100 Episodes: How can we miss Full House when it won’t leave?

For most of the history of television, the barrier to syndication—and to profitability—has been 100 episodes. The shows that have made it to that mark are an unusual group. Many were big hits. Some found small cult audiences. Still others just hung on as best they could and never posted numbers quite low enough to be canceled. In 100 Episodes, we examine the shows that made it to that number, considering both how they advanced and reflected the medium and what contributed to their popularity. This entry covers Full House, which ran for eight seasons and 193 episodes between 1987 and 1995.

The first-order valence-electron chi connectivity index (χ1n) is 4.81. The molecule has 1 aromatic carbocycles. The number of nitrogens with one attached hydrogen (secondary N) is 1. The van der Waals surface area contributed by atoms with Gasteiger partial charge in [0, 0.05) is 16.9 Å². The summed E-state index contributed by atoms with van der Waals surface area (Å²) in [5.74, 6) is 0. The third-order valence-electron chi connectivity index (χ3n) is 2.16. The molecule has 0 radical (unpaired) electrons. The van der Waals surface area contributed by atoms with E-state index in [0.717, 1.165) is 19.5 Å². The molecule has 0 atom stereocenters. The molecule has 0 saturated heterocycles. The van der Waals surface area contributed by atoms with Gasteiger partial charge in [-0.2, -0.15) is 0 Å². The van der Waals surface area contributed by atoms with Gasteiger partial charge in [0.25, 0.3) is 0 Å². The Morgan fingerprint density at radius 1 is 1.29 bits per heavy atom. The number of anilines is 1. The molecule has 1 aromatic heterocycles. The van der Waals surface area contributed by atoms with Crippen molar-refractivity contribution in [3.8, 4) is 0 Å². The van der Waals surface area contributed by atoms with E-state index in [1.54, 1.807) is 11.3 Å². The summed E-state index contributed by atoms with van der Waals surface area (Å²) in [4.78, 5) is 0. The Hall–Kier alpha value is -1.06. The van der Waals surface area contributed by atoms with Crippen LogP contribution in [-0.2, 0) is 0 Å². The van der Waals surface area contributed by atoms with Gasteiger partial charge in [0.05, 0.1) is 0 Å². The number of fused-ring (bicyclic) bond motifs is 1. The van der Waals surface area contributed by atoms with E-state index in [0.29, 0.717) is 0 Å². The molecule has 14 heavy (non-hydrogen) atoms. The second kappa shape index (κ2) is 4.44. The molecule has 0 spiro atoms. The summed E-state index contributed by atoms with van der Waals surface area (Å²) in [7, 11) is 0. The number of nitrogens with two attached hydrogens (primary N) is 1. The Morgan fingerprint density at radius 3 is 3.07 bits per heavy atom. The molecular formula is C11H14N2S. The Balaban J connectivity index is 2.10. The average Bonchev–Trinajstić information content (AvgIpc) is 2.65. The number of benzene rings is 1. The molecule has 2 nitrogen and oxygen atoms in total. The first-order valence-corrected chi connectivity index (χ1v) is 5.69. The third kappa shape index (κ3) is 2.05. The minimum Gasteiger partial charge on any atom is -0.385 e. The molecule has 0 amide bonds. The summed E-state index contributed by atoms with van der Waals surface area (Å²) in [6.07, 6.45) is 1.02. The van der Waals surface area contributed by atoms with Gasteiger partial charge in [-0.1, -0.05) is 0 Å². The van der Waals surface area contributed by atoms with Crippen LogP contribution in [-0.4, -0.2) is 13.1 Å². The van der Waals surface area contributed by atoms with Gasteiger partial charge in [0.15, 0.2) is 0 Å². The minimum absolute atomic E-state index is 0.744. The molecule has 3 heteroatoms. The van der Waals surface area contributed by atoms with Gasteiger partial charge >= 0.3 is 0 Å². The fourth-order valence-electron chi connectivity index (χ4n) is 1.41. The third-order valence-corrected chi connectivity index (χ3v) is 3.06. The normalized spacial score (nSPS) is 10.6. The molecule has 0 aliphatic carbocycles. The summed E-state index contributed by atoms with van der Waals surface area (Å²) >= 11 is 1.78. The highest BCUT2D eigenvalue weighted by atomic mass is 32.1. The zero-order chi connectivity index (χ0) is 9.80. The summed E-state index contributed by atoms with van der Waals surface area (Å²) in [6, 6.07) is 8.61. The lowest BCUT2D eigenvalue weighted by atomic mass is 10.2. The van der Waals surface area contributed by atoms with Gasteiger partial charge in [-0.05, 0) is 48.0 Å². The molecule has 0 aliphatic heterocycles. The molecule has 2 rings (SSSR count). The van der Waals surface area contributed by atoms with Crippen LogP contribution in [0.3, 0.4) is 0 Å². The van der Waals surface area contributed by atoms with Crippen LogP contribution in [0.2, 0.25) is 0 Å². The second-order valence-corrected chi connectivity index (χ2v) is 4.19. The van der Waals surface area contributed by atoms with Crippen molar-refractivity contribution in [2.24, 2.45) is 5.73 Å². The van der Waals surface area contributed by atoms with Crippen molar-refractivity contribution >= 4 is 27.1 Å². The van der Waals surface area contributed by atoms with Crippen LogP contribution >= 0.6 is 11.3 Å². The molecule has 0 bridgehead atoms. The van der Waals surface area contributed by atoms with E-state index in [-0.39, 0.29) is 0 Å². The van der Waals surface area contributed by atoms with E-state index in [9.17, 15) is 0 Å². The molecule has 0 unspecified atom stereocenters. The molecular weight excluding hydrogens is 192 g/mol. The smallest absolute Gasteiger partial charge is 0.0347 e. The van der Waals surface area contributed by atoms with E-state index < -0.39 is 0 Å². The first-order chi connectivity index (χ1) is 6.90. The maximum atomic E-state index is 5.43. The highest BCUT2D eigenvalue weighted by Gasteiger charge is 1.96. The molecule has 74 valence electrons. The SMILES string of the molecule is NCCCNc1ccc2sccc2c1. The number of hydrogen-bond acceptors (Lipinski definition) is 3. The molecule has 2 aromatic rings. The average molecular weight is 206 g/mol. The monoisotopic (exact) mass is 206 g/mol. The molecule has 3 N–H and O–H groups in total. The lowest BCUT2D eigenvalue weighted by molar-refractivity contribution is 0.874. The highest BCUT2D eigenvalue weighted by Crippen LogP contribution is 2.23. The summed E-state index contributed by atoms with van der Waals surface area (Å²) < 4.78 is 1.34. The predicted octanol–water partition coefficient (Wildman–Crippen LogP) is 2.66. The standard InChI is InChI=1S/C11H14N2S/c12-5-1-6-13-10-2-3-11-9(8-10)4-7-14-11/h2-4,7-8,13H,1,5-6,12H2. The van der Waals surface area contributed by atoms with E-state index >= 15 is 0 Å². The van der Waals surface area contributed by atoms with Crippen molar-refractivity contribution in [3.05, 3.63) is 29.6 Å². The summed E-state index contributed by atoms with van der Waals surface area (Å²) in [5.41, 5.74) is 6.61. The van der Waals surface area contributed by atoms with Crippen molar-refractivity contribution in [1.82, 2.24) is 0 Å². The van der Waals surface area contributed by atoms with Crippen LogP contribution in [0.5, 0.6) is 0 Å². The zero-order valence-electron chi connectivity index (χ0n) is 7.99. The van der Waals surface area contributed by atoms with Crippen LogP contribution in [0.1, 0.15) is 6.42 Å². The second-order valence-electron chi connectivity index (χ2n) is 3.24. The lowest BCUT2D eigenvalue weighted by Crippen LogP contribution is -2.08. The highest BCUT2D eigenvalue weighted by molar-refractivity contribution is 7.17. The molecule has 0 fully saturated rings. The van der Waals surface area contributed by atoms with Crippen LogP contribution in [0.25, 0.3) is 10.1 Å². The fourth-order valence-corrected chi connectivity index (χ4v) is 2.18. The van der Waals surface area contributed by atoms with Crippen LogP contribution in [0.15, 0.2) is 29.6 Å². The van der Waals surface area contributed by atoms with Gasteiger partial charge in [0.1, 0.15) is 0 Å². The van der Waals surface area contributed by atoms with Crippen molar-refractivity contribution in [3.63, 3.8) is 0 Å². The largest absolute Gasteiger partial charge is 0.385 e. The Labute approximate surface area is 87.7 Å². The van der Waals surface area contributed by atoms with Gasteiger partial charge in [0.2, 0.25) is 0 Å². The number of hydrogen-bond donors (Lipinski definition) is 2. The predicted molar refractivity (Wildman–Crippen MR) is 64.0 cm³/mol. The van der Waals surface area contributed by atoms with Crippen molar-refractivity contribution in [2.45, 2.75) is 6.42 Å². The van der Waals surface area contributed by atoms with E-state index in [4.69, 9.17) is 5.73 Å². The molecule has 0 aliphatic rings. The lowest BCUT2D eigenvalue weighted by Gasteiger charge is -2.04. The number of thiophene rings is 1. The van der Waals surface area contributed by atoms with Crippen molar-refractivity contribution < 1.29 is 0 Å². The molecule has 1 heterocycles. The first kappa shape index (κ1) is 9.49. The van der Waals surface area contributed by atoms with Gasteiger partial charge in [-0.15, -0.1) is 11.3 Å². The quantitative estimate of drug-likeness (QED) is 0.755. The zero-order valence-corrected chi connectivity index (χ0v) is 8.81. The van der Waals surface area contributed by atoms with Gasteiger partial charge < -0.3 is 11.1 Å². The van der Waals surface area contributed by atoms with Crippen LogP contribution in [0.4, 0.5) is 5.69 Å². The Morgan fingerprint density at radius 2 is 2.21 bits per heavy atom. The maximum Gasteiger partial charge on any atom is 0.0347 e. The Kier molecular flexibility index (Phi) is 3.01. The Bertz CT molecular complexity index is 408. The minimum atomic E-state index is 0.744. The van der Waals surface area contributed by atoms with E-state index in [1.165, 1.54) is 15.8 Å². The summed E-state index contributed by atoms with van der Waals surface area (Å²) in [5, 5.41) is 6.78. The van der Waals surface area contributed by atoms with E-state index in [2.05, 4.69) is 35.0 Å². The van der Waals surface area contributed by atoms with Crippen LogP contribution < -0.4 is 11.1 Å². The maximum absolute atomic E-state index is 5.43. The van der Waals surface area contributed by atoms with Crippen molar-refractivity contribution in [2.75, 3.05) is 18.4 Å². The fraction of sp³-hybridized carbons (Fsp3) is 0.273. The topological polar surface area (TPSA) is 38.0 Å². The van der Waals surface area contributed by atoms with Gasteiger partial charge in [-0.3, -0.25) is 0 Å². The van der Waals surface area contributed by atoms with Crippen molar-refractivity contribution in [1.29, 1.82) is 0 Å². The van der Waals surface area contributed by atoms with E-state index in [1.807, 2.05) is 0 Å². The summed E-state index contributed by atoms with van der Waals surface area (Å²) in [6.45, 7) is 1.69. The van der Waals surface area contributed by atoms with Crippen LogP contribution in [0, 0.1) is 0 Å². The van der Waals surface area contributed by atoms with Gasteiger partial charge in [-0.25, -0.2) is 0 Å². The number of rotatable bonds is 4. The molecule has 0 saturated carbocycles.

On April 21, Netflix announced that it had picked up Fuller House, a sequel to ABC’s fondly remembered family sitcom Full House. Rumors of a potential follow-up had previously raced across social media, sped along by users who’d grown up with the exploits of …

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